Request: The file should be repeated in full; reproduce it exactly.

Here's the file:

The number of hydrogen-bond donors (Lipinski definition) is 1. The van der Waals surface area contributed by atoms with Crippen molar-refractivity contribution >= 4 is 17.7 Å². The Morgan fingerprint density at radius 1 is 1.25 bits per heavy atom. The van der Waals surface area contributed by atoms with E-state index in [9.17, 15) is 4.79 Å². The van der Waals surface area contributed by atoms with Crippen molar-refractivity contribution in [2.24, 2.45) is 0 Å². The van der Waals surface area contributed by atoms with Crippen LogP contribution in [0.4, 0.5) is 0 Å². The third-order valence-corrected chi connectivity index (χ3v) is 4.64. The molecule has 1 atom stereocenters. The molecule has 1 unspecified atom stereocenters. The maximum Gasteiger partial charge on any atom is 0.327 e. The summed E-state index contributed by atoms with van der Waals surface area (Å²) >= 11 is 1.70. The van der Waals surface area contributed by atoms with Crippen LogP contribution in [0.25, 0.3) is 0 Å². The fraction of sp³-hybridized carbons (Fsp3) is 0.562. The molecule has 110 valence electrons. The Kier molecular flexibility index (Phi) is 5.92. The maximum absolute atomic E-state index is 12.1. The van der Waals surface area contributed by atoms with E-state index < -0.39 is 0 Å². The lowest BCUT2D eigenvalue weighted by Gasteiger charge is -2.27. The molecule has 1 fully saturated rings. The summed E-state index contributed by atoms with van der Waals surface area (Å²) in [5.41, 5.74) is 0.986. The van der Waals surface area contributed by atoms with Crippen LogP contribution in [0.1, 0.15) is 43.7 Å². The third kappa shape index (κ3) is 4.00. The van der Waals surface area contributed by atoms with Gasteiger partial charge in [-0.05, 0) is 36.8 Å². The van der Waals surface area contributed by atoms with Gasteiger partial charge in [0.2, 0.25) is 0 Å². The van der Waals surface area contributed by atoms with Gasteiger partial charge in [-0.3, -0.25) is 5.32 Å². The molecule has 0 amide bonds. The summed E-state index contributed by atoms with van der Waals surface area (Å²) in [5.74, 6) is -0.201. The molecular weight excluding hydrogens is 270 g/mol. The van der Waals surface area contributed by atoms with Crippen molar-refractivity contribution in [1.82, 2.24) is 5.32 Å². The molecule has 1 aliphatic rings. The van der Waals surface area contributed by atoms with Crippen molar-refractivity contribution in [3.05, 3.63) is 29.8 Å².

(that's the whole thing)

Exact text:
The number of hydrogen-bond donors (Lipinski definition) is 1. The van der Waals surface area contributed by atoms with Crippen molar-refractivity contribution >= 4 is 17.7 Å². The Morgan fingerprint density at radius 1 is 1.25 bits per heavy atom. The van der Waals surface area contributed by atoms with E-state index in [9.17, 15) is 4.79 Å². The van der Waals surface area contributed by atoms with Crippen molar-refractivity contribution in [2.24, 2.45) is 0 Å². The van der Waals surface area contributed by atoms with Crippen LogP contribution in [0.4, 0.5) is 0 Å². The third-order valence-corrected chi connectivity index (χ3v) is 4.64. The molecule has 1 atom stereocenters. The molecule has 1 unspecified atom stereocenters. The maximum Gasteiger partial charge on any atom is 0.327 e. The summed E-state index contributed by atoms with van der Waals surface area (Å²) >= 11 is 1.70. The van der Waals surface area contributed by atoms with Crippen LogP contribution in [0.25, 0.3) is 0 Å². The fraction of sp³-hybridized carbons (Fsp3) is 0.562. The molecule has 110 valence electrons. The Kier molecular flexibility index (Phi) is 5.92. The maximum absolute atomic E-state index is 12.1. The van der Waals surface area contributed by atoms with E-state index < -0.39 is 0 Å². The lowest BCUT2D eigenvalue weighted by Gasteiger charge is -2.27. The molecule has 1 fully saturated rings. The summed E-state index contributed by atoms with van der Waals surface area (Å²) in [5.41, 5.74) is 0.986. The van der Waals surface area contributed by atoms with Crippen LogP contribution in [0.1, 0.15) is 43.7 Å². The third kappa shape index (κ3) is 4.00. The van der Waals surface area contributed by atoms with Gasteiger partial charge in [-0.05, 0) is 36.8 Å². The van der Waals surface area contributed by atoms with Gasteiger partial charge in [0.2, 0.25) is 0 Å². The van der Waals surface area contributed by atoms with Gasteiger partial charge in [-0.3, -0.25) is 5.32 Å². The molecule has 0 amide bonds. The summed E-state index contributed by atoms with van der Waals surface area (Å²) in [5.74, 6) is -0.201. The molecular weight excluding hydrogens is 270 g/mol. The van der Waals surface area contributed by atoms with Crippen molar-refractivity contribution in [1.82, 2.24) is 5.32 Å². The molecule has 1 aliphatic rings. The van der Waals surface area contributed by atoms with Crippen molar-refractivity contribution in [3.05, 3.63) is 29.8 Å².